Harvey Mason ‘Sho Nuff Groovin’ You: The Arista Records Anthology 1975-1981’ 2CD (BBR) 4/5

In the 1970s drummer Harvey Mason was one of the top session musicians. A graduate of the Berklee School of Music and then of the New England Conservatory, Mason was well schooled and immediately put his knowledge base into practice when he moved to Los Angeles in 1970 and became the drummer in George Shearing’s band.

As early as 1973, Mason had become one of Herbie Hancock’s Headhunters groundbreaking band and co-wrote, ‘Chameleon’, while for Grover Washington, he featured throughout on the fusion classic, ‘Mr Magic’. Elsewhere, the percussionist regularly filled in the drumming duties for mid-1970s Blue Note artists such as flautist Bobbi Humphrey and singer Marlena Shaw, and he fitted in just enough time to record on the label with both Donald Byrd and Bobby Hutcherson. Mason also found his way onto the 1975 ‘Mellow Madness’, album for Quincy Jones, the title track of which has become something of a summer rare groove tune of sorts and heavily sampled.

As a leader in his own right, Harvey Mason recorded several albums for the Arista label between 1975 and 1981, and this is what this anthology focuses attention on with excellent liner notes to unravel how his career unfolded. in fact, the Arista connection came about after Mason was invited to play on the Brecker Brothers debut album for the label and label boss Clive Davis enquired as to whether Mason had contemplated a solo career.

Soul fans will always treasure a track that surfaced in 1977 with the lead vocals of Merry Clayton, and that is the unmistakable groove of, ‘Til you take my love’, which has a strong Earth, Wind and Fire influence in the horn section and use of percussion. Arguably, it is Mason’s finest moment in the soul idiom. Another key number is the collective vocal led, ‘Say it again’, from 1979 and this featured the wonderful percussion breakdown of guest musician Sheila E, five years before she hit the big time as part of Prince’s band. A 12″ disco tune, ‘Groovin’ you’, again used collective male vocals and is notable for the inclusion of Ray Parker Jr. on guitar and Richard Tee on keyboards, but for this writer, the catchy, ‘How does it feel’, is the strongest of the dance floor outings. At various times, Harvey Mason, by virtue of his jazz credentials, was able to call upon the talents of the best session musicians in the business. Some of the lesser known songs are among the most interesting, with the mid-tempo, ‘Pack up your bags’, a personal favourite of this writer with veteran Dorothy Ashby on harp (she would record on Stevie Wonder’s, Songs in the key of life’) and Earth, Wind and Fire guitarist, A; McKay. On several tracks, the Seawind Horns are featured and they provide some jazzy context as on the instrumental, ‘The maze’, which is a jazz-fusion oriented piece and with no less than Greg Phillinganes on keyboards (the preferred keyboardist of Michael Jackson).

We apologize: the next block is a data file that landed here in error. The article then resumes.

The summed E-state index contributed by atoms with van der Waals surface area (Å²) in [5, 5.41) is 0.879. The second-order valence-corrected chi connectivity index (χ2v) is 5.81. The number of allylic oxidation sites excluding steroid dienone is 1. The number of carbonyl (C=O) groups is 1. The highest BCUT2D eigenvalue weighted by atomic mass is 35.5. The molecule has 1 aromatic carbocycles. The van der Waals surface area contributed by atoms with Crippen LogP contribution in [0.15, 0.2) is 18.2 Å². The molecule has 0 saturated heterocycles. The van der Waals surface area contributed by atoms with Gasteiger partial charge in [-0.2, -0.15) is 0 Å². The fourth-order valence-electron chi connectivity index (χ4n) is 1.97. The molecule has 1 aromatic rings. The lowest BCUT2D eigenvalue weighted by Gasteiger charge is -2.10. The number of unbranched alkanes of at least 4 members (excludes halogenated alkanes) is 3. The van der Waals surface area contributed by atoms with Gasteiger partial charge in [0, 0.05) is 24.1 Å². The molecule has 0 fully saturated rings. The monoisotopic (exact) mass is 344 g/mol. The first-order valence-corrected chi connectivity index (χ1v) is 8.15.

The second CD has a wonderful and epic eight minute cover of Marvin Gaye’s, ‘What’s goin’ on’, which is a real highlight, arguably the best of any of the jazz-inflected numbers on the anthology. Here, the lengthy intro leads into an epic instrumental take with George Benson on guitar, the late Jorge Dalto on piano, and this was recorded the year after Benson’s epic, Breezin’ album, on which Mason was the featured drummer and also performed on vibes! In an altogether moodier vein, ‘Modaji’, has a strong jazz element equally with the Fender Rhodes of Dave Grusin and the flute playing of Hubert Laws. Upon hearing, ‘When I’m with you’, the sound of George Benson was surely on Harvey Mason’s mind and the version here is a live recorded one, which is an instrumental with the great Motown bassist James Jamerson and featuring guitar solos from both Ray Parker Jr. and Mike Sembello.

Excellent graphics with numerous single label covers, with photos of Mason and various guests round off what is a most a deserved tribute to the production and performance talents of drummer Harvey Mason. Unquestionably one of the unsung heroes of the 1970s.

Tim Stenhouse